“However, in 2010, with the launch of the Sunderland Economic Masterplan, produced by Sunderland City Council to lay a blueprint for the growth of the city economy, the port was highlighted as an area of the city presenting a genuine opportunity for growth and development. The plan outlined a commitment to help the port realise its vast potential, and to make strategic investment to foster growth.
“Though we are less than four years into the council’s ambitious plan, we are already seeing a real step change, thanks to the hard work of the team here and the support we have had from the council and the port board. We’re attracting huge cargo vessels, research and survey ships, product tankers and offshore supply and construction vessels and have taken steps to prepare the ground for private investment too.
“Port of Sunderland is ideally situated to exploit opportunities in renewables; with close proximity to Dogger Bank, and we’re excited about the prospect of growing the port’s presence in this field.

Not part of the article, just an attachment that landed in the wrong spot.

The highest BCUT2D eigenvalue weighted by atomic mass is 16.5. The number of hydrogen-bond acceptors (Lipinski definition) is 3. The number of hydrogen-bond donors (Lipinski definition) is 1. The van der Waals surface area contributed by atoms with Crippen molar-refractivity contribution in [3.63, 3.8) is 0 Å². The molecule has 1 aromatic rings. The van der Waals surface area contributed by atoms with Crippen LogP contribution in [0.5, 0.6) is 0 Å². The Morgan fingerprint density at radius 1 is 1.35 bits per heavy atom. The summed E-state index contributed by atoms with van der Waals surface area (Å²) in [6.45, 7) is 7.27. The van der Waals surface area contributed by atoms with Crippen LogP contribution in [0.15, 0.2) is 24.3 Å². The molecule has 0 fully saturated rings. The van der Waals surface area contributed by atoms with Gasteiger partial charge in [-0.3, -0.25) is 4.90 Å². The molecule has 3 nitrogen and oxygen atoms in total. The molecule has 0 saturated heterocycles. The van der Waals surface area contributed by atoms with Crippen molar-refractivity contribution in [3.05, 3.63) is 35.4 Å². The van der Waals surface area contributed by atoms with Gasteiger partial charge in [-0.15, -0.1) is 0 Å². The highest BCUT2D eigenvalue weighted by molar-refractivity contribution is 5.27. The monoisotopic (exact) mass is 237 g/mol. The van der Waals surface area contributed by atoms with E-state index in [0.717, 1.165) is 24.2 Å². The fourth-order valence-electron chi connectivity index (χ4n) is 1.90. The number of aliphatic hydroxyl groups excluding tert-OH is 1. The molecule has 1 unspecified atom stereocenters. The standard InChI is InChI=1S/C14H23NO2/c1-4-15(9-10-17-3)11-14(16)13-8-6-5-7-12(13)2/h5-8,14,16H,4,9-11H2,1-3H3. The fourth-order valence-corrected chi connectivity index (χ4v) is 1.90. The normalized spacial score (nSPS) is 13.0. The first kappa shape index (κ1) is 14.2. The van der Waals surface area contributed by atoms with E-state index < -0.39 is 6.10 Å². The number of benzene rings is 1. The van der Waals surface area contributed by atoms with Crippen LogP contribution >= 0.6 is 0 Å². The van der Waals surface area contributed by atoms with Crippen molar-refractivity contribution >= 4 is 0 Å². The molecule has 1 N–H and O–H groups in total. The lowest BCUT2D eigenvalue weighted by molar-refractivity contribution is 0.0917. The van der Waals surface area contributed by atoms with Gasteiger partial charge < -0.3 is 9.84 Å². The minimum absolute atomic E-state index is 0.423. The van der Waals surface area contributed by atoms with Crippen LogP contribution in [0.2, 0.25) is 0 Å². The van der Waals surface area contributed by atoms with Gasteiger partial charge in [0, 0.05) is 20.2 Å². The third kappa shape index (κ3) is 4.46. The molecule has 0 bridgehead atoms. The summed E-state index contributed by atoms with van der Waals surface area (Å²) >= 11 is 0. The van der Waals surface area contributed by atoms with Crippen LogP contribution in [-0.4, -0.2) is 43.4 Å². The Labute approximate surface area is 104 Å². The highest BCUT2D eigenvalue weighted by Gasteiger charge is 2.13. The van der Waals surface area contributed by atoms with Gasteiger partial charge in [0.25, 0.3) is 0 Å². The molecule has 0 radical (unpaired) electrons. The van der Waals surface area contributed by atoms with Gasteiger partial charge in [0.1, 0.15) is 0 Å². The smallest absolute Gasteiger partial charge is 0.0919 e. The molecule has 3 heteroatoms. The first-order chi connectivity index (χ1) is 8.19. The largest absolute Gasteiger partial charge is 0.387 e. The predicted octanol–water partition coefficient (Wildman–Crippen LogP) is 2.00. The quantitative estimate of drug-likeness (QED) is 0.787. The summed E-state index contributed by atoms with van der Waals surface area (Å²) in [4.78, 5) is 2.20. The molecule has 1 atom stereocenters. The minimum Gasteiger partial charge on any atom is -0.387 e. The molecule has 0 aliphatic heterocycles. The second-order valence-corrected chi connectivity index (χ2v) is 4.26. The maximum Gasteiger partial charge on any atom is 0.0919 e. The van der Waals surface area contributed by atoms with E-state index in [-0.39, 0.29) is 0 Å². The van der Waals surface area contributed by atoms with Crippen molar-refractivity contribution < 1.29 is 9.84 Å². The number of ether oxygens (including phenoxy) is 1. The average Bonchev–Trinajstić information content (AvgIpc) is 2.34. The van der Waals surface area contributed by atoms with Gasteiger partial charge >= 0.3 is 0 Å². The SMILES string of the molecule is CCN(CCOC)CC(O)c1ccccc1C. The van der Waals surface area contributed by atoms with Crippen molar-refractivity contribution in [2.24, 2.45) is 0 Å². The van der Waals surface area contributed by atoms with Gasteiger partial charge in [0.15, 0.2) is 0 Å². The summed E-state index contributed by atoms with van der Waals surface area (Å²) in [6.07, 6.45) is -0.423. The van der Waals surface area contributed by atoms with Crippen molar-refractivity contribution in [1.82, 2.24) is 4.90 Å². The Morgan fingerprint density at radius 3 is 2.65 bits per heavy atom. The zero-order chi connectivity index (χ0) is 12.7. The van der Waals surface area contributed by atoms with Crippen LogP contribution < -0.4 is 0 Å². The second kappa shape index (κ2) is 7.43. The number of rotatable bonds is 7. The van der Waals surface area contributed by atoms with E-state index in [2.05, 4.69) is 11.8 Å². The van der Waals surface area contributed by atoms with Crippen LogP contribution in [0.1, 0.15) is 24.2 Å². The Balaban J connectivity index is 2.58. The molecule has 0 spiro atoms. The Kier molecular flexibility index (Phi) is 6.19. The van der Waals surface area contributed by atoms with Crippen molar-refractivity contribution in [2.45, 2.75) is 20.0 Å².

“For the Port of Sunderland, it’s paramount to exploit our natural strengths.
“As well as being ideally placed for the move to renewables, we also boast great road, rail and air links for transporting cargo, and this is set to improve with the development of a strategic corridor.
“We recognised that it wouldn’t be plain sailing to cement ourselves as a leading port in such competitive sectors, so we have developed a very clear strategy for the development of the port. Already, a huge amount of work has gone into making strategic acquisitions of property on the site, as well as demolition of redundant and disused buildings to remove obstacles and clear swathes of land that will allow us to offer a flexible solution for investors. We have also invested in our facilities.
“Over the past few years, we have significantly bolstered our cargo handling capabilities with the purchase of two cranes, one of which is a heavy-lift, both of which have already proven to be shrewd investments and are making a significant difference to the offer we are able to present to the market.”